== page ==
Notice that since \(P = (I - DA)^{-1}\), then \(P(I-DA) = I\) and hence \(P = PDA+I\). It follows that \(S = SDA + Q^T\) and also S can be computed iteratively.

The dependence \(F_{uv}\) of discipline u on discipline v is the sum of the dependence of papers in u on papers in v, that is:

$$\begin{aligned} F_{uv} = \sum _i Q_{iu} R_{iv} = \sum _i \sum _j Q_{iu} P_{ij} Q_{jv}, \end{aligned}$$

or, in matrix notation

$$\begin{aligned} F = Q^T R = Q^T P Q = S Q. \end{aligned}$$

We also define \(F^{(i)} = Q^T R^{(i)}\), for \(i \ge 0\), as the citation flow matrix for paths of length up to i. Notice that, for \(i \ge 1\), \(F^{(i)} - F^{(i-1)}\) is the citation flow matrix for paths of length equal to i.

Fig. 2

A publication citation network where nodes are partitioned in 3 non-overlapping disciplines

Consider again the simple citation network depicted in Fig. 2, where nodes are partitioned in 3 disjoint disciplines. The light blue and green communities are closed worlds (autarchies), since they reference only within their own groups (their off-diagonal flows in matrix F is indeed 0). On the other hand, the red community is more interdisciplinary, since it references the other two groups outside its territory (the off-diagonal flow in matrix F is 2.25).

Case study

We applied our method on all publications from the CWTS in-house version of the Web of Science, considering the years between 2000 and 2016 included. We consider a total of 17,932,523 publications, and 190,550,206 citations among them—excluding 444,436 synchronous citations, which we discarded to guarantee that G is a DAG.Footnote 2 The longest citation path in the dataset is of length 29—equal to the maximum number of iterations needed for convergence. In what follows, we rely on the high-level aggregation of the journal-based classification of Web of Science, which represents 30 broad disciplines (see Table 2).

The contribution of higher-order citations

We start by assessing the contribution of first-order and higher-order citations to the citation flow among disciplines. Recall that partial flow matrix \(F^{(i)}\) is the flow matrix for paths of length up to i, with total flow matrix \(F = F^{(l)}\), where l is the length of the longest path in the citation graph. Let \(M^{(i)} = F^{(i)} - F^{(i-1)}\) be the flow matrix for paths of length precisely i. The entry-wise matrix norm \(||\cdot ||_1\) defined as \(||M^{(i)}||_1 = \sum _{u,v} |M^{(i)}_{u,v}|\) is a measure of the total citation flow contained in matrix \(M^{(i)}\). We also tested the Frobenius norm \(||\cdot ||_2\) with similar outcomes.

Fig. 3

Relative contribution to the flow of citation paths at given orders (path lengths)

Fig. 4

Relative contribution to the flow of citation paths at given orders (path lengths), for the top 6 disciplines by relative flow contribution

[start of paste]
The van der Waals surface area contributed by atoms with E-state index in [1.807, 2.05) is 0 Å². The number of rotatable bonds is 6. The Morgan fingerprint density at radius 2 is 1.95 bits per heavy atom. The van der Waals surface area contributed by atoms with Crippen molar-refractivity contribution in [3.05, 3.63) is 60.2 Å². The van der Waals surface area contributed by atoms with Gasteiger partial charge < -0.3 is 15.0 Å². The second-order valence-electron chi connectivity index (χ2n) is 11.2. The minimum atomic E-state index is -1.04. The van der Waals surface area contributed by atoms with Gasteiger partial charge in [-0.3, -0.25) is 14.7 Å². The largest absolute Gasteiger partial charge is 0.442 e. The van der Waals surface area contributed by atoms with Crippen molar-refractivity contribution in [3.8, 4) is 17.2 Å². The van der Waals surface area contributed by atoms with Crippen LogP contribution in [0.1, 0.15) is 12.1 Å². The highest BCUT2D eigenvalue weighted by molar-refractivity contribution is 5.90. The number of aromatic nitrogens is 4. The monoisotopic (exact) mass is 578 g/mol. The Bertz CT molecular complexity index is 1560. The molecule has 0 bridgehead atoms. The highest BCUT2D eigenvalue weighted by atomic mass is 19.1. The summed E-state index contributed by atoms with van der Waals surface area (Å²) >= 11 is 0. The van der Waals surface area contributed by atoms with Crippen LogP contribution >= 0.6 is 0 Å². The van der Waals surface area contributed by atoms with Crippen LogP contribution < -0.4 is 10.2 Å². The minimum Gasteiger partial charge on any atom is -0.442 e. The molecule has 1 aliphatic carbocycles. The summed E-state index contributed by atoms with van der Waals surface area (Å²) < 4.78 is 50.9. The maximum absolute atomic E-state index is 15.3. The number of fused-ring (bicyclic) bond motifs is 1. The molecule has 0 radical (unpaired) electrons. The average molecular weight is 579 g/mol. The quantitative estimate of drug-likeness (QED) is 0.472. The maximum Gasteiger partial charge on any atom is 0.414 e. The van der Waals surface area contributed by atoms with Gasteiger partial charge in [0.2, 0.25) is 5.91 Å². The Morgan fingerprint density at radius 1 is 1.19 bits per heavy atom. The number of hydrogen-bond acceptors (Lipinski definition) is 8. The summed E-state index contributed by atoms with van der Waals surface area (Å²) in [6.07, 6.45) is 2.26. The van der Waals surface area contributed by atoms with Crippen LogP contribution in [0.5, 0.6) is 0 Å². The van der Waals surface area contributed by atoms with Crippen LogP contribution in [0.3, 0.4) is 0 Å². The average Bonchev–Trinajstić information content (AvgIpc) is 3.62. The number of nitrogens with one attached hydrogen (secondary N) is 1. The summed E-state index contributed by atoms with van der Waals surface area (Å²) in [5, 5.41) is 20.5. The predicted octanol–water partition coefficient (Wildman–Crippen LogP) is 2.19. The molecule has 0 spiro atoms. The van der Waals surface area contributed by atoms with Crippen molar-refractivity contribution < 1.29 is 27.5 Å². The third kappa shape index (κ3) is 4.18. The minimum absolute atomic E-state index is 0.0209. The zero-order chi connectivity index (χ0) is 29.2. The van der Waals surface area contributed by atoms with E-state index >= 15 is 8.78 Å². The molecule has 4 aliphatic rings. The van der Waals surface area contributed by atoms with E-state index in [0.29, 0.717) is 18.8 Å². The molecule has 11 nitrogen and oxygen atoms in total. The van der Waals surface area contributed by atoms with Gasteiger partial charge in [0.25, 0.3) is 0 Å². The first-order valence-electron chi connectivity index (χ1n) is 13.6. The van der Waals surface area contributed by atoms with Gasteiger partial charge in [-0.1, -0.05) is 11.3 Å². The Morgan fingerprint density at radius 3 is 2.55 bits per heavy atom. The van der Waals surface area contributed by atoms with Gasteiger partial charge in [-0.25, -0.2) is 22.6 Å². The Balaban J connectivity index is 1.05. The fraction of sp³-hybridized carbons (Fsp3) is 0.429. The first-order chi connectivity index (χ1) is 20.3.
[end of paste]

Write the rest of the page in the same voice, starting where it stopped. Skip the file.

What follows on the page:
We computed the norm of partial flow matrices \(M^{(i)}\) relative to the norm of total flow matrix \(F = F^{(l)}\), for \(1 \le i \le l\). Results are shown in Fig. 3. First-order (direct) citations contribute for 58% to the overall flow, hence higher-order citations contribute for 42%, a significant share. In particular, the share of second-order (length 2) citations is 20%, that of third-order citations (length 3) is 12%, and that of fourth-order citations (length 4) is 6%. Longer citations paths account for about 4% of the flow. When we consider the top disciplines by flow contribution (Fig. 4), we have that six of them account for 38% (over 42%) of first-order flow, 13% (over 20%) of second-order flow, 8% (over 12%) of third-order flow, and 4% (over 4%) of fourth-order flow, following a similar pattern to global contributions.Footnote 3 We conclude that there is an important part of dependence flow that goes beyond direct citations which is worth investigating.

The citation flow network

The citation flow matrix is a full matrix and hence the corresponding flow network is a full graph. However, one might investigate the pairs of disciplines that have an higher than expected citation flow, and those that have a lower than expected citation flow.

Fig. 5

The higher than expected flows (left) and lower than expected flows (right) among disciplines. E.g., Computer Sciences (10) and Electrical Engineering and Telecommunication (14), as well as Economics and Business (12) and Management and Planning (22) reference each other more than expected, while disciplines Clinical Medicine (9) and Physics and Materials Science (25) reference each other less than expected. See Table 2 for the names of the disciplines

Table 2 contains, for each discipline, the internal citation flow (self-flow), the outgoing and incoming citation flows and, moreover, the size of the discipline in number of articles. As expected, citation flows are strongly correlated with size of the discipline (Pearson correlation above 0.9).

To overcome the size-dependence issue, we normalize the flow matrix using the signed contribution to Pearson’s \(\chi\)-squared test. The normalized flow \({\hat{F}}_{i,j}\) between disciplines i and j is computed as:

$$\begin{aligned} {\hat{F}}_{i,j} = \frac{F_{i,j} - E_{i,j}}{\sqrt{E_{i,j}}} \end{aligned}$$